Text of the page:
2 Min Read
(Reuters) - Competitors in New York City's Ironman triathlon caught a break Thursday when health officials said the Hudson River was likely clean enough to host the swim portion of the race, despite the release of millions of gallons of raw sewage into the water.
The race portion of the city's inaugural Ironman competition was threatened when a sewer line broke this week around Tarrytown, about 30 miles (48 km) north of the city. Repairs required that several million gallons of chlorinated raw sewage be discharged into the river.
Health officials cautioned recreational swimmers, boaters, kayakers and windsurfers to avoid direct contact with the river around Manhattan, where the 2.4-mile (4-km) swim portion of the race is due to take place on Saturday.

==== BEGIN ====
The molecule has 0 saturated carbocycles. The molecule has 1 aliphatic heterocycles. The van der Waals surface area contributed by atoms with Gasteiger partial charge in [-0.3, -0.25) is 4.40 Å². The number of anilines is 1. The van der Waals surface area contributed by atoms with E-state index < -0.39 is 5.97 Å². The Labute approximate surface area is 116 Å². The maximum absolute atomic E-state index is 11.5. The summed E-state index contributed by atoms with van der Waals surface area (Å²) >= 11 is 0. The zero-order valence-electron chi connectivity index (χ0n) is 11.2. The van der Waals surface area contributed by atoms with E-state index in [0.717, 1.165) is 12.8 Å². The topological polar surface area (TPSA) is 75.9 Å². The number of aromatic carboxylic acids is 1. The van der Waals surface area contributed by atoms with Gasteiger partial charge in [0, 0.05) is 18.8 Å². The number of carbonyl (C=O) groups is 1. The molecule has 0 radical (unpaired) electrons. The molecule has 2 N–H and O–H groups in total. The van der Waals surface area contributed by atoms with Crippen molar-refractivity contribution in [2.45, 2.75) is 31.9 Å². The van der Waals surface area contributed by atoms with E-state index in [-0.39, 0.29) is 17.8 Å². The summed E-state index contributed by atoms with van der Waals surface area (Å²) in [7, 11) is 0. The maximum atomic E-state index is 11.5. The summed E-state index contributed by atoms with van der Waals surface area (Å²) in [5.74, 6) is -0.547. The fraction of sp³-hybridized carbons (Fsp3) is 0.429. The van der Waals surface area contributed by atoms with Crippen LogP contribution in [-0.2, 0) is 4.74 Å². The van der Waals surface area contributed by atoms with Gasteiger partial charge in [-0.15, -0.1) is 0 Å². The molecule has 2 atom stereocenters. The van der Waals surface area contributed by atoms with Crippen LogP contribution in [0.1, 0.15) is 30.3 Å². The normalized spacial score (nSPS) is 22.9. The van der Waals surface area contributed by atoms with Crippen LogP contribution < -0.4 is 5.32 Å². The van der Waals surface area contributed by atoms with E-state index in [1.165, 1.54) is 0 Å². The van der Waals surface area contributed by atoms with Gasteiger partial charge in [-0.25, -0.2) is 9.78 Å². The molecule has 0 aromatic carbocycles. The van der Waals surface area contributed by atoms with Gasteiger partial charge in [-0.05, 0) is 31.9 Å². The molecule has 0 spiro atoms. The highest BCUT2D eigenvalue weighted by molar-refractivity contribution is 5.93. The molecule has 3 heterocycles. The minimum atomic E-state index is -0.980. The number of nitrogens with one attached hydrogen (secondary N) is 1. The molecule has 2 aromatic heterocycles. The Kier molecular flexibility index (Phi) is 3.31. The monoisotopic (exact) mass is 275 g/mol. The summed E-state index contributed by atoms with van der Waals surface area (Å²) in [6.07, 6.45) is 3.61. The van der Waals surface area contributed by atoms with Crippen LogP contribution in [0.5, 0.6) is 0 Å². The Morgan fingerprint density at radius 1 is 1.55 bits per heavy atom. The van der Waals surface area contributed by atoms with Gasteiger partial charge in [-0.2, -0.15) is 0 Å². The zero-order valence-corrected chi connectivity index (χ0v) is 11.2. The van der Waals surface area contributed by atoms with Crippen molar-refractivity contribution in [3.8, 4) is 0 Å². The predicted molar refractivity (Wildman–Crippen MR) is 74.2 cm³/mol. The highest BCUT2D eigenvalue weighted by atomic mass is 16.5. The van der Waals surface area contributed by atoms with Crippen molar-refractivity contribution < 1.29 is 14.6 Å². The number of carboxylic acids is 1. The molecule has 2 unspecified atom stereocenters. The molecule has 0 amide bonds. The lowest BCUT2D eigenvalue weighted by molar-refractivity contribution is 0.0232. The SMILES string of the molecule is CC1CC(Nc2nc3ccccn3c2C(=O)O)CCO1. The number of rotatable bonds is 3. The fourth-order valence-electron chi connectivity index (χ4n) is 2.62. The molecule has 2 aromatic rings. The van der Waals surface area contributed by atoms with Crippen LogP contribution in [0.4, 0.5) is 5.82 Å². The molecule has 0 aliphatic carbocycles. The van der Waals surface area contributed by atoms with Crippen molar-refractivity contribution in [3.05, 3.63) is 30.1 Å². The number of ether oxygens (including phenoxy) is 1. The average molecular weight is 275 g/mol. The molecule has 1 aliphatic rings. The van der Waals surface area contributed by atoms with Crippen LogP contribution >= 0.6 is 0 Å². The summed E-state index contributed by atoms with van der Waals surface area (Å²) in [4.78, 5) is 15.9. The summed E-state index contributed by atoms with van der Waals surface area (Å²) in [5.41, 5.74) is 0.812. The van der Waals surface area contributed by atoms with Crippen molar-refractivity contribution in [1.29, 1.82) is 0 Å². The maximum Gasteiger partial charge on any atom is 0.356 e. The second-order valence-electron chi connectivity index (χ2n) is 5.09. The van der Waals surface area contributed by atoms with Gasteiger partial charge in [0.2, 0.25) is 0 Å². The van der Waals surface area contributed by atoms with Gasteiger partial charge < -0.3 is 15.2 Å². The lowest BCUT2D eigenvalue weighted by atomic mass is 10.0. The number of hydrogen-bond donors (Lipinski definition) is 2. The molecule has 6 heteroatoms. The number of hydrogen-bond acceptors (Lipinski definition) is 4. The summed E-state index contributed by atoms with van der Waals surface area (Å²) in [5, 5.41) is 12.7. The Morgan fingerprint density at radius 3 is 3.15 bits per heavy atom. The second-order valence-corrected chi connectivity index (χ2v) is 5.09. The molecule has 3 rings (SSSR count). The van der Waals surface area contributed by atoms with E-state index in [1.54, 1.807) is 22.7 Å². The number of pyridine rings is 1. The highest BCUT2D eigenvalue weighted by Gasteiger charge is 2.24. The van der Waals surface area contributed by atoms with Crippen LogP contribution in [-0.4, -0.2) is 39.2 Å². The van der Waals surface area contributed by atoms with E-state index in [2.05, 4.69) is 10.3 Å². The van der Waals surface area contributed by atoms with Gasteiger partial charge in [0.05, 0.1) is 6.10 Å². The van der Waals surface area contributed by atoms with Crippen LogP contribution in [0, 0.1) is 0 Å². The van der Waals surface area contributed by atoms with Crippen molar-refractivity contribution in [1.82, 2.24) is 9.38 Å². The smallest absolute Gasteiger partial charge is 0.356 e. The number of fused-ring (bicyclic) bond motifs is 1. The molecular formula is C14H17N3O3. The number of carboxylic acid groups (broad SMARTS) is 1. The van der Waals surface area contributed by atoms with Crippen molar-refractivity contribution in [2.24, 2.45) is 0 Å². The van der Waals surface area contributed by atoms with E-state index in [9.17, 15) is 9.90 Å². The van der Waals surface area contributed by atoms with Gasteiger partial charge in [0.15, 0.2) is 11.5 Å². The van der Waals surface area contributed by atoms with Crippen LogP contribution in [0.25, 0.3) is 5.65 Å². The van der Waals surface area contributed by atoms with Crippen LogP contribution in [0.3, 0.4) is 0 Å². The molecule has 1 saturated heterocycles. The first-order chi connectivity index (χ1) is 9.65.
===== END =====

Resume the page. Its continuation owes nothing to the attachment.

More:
The swim will be followed by a 116-mile (180 km) bike ride on New Jersey highways and 26.2-mile (40 km) run ending in Manhattan.
But Department of Health spokeswoman Heather McGill on Thursday said the waters would likely be safe for the race, meaning participants once more face the prospect -- for better or worse - of competing over the full 140.6 mile (227 km) course.
More than 2,500 people were due to race, which sold out 11 minutes after it began taking entries. Race organizers could not immediately be reached for comment on the decision. (Reporting By Joseph O'Leary; editing by Paul Thomasch and Philip Barbara)